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Identifying Biased Information
Definition:   Information is biased if it reflects only one viewpoint about an issue.

Note: Just because information is biased doesn’t mean that you shouldn’t use it in your paper.
You just need to be cautious, making sure you don’t present it as objective information.
(Definition: Objective means it is based on fact rather than opinion.)
Instructions:  In your information, watch for the characteristics listed on this page.
If you find them, it is likely the information is biased and should be used with care.
The Examples below show quotes from articles.
** Indications of potential bias are highlighted in red. **
Characteristics of bias: Loaded terms Moral content Stereotypes
  One-sided Name dropping Asking for money
Loaded Terms:
Definition: A loaded term is one that has emotional overtones and would tend to create either positive or negative reactions.
Example:  from the article "Public school privatization & commercialization."     (works cited)
 
" The conservative movement, being thoroughly anti-union, has at its heart a desire to rid the United States of the two remaining unionized sectors of the national economy: Public Education (teachers unions), and Public Employees. In service of these goals, the movement has moved aggressively against both public schools and public school teachers" ("Public school" 1).
Moral Content:
 Definition: Moral content is words or phrases that describe opinions or positions in terms of their integrity or moral content.
                    Integrity and moral content refer to what is right and wrong.
Example:  from an article entitled "Abortion is murder:"          (works cited)

"Those who believe in abortion are being fooled by Satan. Satan loves death and will do all that he can to destroy life. Life is precious in God's eyes and one cannot pick and choose which Commandments to obey. One cannot decide who should live and who should die. Abortion is the greatest sin in this world. Abortion is murder and is not acceptable in God's eyes" ("Abortion is" 1).
Steroetypes:
Definition: A stereotype is a generalized description of a person or group in an oversimplified, sometimes prejudiced, way.
Example:  from an article entitled "A pope who said the unsayable:"   (works cited))

In the coming general election, we can be certain of several things. First, a whole variety of issues will never reach the agenda…Some are ruled out because agreement between the main parties…is so great as to make discussion pointless. Others, such as abortion, are ruled out because neither party has an opinion…Second, the party leaders will conduct themselves as rival salesmen, trying to outdo each other's offers, rather than trying to articulate their own ideas more effectively. Third, nobody will propose anything more uplifting than discounts on council tax bills, several thousand extra police, and free bus passes. Politicians have so narrowed debate, so stripped it of wider meanings and values, that they have made elections about as exciting as the weekly trip to the supermarket ("Pope who said" 1).
One-sided:
Definition: Information is objective and not one-sided if it is based on facts rather than opinions, is not slanted according to personal feelings, and shows all sides of an issue.
Example: an excerpt from an article about the quality of TV programs:   (works cited)        
 
All those organizations with the word "family" in their names can relax. The Fox network's new Temptation Island is no threat to the American republic, the institution of marriage, or the morals of our young… Watching Temptation Island will be much like witnessing someone else's marriage counseling sessions, and about as entertaining.  What else can we expect after eight years of a president who wants to feel our pain? This is the Age of Oprah. We talk about everything; the notion of a private sphere of behavior is dying.  Publicly baring the body, a respected form of degeneracy since the days of Salome, may be too much for Fox, but baring the soul, it turns out, is quite all right. Of course, the latter is much more of an imposition on the rest of us, as even the most strait-laced should realize (Stuttaford 1).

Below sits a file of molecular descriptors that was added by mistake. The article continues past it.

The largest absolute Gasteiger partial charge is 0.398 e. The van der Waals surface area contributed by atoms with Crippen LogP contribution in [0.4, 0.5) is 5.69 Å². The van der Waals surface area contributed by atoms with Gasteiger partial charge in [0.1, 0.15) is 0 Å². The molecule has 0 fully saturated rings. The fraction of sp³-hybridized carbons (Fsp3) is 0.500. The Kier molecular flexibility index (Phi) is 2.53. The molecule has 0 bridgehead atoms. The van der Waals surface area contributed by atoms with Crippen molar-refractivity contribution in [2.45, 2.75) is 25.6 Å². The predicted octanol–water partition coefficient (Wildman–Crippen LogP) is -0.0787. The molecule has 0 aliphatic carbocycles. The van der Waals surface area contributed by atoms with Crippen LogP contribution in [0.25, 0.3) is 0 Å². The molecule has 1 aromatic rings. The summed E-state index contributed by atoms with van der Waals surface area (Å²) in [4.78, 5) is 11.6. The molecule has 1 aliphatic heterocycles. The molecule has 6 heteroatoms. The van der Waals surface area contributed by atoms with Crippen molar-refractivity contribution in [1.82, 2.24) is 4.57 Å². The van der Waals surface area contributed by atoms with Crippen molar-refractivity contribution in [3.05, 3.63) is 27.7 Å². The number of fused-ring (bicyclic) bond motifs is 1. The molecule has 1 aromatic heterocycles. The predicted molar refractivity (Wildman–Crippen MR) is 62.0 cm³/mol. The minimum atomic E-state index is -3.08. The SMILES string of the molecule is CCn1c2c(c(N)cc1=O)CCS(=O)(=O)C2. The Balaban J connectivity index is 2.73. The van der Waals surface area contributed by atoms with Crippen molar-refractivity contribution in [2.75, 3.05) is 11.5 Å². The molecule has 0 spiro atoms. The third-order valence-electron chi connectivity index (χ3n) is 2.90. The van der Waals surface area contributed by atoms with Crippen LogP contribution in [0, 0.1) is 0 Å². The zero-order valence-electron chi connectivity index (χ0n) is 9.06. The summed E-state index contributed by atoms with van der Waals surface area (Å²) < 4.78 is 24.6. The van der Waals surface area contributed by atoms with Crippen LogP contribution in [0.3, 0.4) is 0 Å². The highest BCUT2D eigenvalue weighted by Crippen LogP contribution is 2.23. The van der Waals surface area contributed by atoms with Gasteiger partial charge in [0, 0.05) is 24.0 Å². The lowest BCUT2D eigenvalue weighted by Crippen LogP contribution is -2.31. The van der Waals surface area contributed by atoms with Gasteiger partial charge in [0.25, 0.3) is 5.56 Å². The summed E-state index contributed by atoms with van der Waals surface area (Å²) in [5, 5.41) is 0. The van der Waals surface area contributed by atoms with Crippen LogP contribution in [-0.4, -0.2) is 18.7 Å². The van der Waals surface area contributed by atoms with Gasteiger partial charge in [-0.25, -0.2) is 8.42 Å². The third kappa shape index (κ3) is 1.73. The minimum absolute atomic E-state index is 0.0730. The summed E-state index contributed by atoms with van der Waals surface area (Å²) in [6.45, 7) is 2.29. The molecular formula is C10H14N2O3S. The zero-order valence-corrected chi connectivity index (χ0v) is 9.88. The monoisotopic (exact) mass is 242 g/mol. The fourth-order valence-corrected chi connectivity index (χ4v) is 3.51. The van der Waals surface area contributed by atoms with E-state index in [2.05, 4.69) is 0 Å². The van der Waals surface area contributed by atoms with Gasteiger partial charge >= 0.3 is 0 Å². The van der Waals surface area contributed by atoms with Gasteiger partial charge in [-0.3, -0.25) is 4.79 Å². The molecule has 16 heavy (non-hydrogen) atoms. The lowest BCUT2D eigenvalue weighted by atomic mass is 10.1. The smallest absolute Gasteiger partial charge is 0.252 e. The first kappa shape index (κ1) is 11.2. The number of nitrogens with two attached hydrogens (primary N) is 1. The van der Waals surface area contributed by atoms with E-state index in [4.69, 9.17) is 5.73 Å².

Name Dropping:
Definition: Name Dropping is the use of names of famous people in a manner that could influence readers.
Example:  from an article called "Gun control hall of fame:"   (works cited))

"Barbra Streisand is among a galaxy of Hollywood stars and public celebrities that have seen the light on sensible gun control… When the very rude Mr. Charlton Heston challenged Barbra to a debate on gun control, she politely and sensibly refused" ("Gun control" 1).
Asking for Money:
Definition: Asking for money is the request for donations or advertising of materials for sale.
Example: from the death penalty Web site:   (works cited))

"Our publications are now available online!
Check out our new publications page, where you can find the latest editions of The Sentry, The Catalyst, and For the Record . Read more.

With your help, we will end the death penalty!   ("Death penalty focus" 1).
 Works Cited
"Abortion is Murder." Prophetic Voices. Ioánnes Courlísius Publishers v.z.w. Web. 13 Oct. 2004. 11 Oct. 2005.

"Death Penalty Focus." deathpenalty.org. 11 Oct. 2005.

"Gun Control Hall of Fame: Barbra Streisand, Celebrity Hero of Gun Control." VikingPhoenix.com. Web. 11 Oct. 2005.

"Pope Who Said the Unsayable." New Statesman 11 Apr 2005: 6-7. PerAbs. OCLC FirstSearch.   Web. 11 Oct. 2005.

"Public School Privatization & Commercialization." Media Transparency. Web. 21 Sept. 2005.

Stuttafore, Andrew. "Temptation Island." National Review 5 Feb. 2001: 28-9. WilsonSelectPlus. OCLC FirstSearch. Web. 11 Oct. 2005.
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